Then you shall declare before the LORD your God: “My father was a wandering Aramean, and he went down into Egypt with a few people and lived there and became a great nation, powerful and numerous. But the Egyptians mistreated us and made us suffer, subjecting us to harsh labor.” — Deuteronomy 26:5–6
The Torah portion for this week is Ki Tavo, which means “when you have entered,” from Deuteronomy 26:1–29:8, and the Haftorah is from Isaiah 60:1–22.
John F. Kennedy once said, “As we express our gratitude, we must never forget that the highest appreciation is not to utter words, but to live by them.” Gratitude is not just what we say; it’s a way of life.
This week’s Torah portion opens with a commandment of gratitude. Once the children of Israel were settled in the land given to them by God, they were to take their first fruits and bring them as an offering. (See Chapter 26, verses 2–11.) Through this action, the Israelites would demonstrate their deep gratitude and remember that the wonderful land where they now lived was a generous gift from God.
The bringing of the first fruits was an exercise in appreciation, so it’s a bit puzzling as to why the Israelites said as they brought them: “My father was a wandering Aramean, and he went down into Egypt . . . the Egyptians mistreated us and made us suffer, subjecting us to harsh labor.”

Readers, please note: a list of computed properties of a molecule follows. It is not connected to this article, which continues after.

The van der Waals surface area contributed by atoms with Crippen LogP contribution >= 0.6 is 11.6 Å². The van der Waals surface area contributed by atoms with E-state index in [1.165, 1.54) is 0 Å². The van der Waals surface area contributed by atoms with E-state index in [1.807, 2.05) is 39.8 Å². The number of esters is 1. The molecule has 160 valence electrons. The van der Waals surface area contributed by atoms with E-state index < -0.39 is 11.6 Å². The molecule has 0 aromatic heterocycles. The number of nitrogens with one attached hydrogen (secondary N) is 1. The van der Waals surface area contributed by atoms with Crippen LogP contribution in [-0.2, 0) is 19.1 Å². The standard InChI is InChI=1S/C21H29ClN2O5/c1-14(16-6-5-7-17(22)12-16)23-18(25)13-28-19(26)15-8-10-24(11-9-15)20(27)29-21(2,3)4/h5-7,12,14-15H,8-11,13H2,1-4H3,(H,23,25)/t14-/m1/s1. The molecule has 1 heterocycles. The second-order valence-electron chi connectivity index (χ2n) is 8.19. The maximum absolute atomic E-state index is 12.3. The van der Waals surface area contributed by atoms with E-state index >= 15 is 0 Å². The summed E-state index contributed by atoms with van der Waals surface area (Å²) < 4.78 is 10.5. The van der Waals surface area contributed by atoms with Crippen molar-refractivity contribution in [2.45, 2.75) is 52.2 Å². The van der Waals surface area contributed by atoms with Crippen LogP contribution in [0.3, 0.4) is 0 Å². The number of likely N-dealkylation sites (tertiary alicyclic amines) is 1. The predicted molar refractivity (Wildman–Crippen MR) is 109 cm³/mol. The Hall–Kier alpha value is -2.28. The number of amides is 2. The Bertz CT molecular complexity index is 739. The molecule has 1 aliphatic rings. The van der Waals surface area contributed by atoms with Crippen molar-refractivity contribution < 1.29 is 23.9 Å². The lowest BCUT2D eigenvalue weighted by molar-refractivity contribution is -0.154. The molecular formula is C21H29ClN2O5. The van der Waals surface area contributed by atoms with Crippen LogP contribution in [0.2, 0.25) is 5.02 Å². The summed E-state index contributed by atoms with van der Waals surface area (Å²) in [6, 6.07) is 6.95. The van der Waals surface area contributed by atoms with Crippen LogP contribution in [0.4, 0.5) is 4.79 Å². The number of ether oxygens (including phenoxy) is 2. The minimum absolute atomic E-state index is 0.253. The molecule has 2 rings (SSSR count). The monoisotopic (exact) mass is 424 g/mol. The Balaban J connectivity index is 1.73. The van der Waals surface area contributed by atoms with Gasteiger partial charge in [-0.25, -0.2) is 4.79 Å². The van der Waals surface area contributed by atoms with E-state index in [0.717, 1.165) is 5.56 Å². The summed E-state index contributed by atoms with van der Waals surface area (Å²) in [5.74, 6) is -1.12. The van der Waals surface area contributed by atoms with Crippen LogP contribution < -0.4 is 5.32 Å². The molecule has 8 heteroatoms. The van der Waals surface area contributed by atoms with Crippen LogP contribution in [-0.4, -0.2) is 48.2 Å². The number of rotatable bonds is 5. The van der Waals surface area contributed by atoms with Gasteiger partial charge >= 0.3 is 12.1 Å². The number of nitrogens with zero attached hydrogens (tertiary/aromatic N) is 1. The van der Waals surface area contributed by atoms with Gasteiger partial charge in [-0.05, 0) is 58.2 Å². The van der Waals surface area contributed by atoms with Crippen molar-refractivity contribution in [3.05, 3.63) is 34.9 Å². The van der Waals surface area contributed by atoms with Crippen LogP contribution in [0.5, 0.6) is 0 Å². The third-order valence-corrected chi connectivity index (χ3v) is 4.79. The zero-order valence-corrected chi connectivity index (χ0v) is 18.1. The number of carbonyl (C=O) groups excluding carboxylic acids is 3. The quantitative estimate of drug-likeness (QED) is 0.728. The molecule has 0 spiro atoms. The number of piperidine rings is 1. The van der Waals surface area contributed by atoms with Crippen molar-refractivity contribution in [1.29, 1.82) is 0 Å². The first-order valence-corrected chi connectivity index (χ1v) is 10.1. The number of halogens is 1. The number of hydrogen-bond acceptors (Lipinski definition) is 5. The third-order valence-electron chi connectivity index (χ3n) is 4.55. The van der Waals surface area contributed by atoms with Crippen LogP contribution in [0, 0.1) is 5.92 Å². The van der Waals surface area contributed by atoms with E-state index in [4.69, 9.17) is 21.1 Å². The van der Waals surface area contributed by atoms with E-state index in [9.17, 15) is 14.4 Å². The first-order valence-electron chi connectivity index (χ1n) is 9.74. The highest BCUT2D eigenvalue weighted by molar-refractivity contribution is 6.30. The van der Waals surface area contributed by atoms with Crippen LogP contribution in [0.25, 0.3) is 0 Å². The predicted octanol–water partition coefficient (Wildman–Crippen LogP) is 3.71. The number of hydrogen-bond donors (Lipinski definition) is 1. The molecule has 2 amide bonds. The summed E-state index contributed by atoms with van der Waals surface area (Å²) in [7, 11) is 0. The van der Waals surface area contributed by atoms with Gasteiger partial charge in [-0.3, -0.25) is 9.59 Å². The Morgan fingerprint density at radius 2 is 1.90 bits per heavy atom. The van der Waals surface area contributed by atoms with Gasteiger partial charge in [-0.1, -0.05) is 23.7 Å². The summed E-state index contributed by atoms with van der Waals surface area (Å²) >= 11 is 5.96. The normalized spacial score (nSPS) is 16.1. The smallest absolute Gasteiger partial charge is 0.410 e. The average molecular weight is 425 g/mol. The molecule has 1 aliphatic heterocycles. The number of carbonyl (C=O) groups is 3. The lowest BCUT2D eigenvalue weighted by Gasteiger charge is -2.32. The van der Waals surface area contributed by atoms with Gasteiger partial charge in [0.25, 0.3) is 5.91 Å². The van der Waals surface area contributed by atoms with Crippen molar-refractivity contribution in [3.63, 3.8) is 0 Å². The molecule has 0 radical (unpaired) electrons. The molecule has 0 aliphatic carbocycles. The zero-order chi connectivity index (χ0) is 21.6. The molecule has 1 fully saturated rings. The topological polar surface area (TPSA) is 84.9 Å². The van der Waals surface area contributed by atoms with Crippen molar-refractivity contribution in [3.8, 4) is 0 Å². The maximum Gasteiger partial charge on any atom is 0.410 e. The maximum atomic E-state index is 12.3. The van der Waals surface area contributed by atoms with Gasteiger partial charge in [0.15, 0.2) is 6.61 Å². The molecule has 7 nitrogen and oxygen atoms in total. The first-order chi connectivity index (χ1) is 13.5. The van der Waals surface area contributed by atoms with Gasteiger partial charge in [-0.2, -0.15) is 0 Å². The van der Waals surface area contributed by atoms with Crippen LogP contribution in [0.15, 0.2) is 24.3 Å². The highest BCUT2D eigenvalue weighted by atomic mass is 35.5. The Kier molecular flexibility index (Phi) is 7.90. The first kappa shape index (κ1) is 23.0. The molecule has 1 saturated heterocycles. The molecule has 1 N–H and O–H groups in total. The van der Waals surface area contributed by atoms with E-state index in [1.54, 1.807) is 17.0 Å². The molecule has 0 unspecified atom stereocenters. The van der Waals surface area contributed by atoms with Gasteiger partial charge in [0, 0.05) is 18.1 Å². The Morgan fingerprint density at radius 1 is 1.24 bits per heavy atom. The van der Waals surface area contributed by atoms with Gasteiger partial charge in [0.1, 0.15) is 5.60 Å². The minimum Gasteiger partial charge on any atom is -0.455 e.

What? They thanked God by recounting the horrible slavery of Egypt? Not only that but the Hebrew translation of the beginning of the verse reads, “An Aramean tried to destroy my father . . .” This is a reference to Laban who made life very difficult for Jacob, especially when he switched Rachel for Leah on Jacob’s wedding day. (See Genesis, Chapter 29, verses 14–30.) For this we are giving thanks?
Consider this: Had Laban never switched Leah and Rachel, then Jacob would have married Rachel first. If that would have happened, then Joseph would have been the oldest brother of the tribes. If Joseph had been the oldest, the other brothers wouldn’t have had a problem with Jacob’s favoritism of Joseph. The brothers never would have sold Joseph into slavery in Egypt. That would have meant that no one would have been there to care for Jacob and his entire family during the famine in Canaan. The selling of Joseph ended up a blessing.
The slavery in Egypt ended up to be a blessing, too. Their centuries-long ordeal and eventual release from slavery allowed the children of Israel to bond together as a nation. It was through the Exodus that they became God’s chosen people. The Hebrew term for gratitude is hakarat hatov, which means recognizing the good. That means what is good is not always obvious. You need to search for it, find it, and recognize it. Everything can lead to good and, as God promises, it’s all for the best.
These aren’t just words to read; they are words to live by.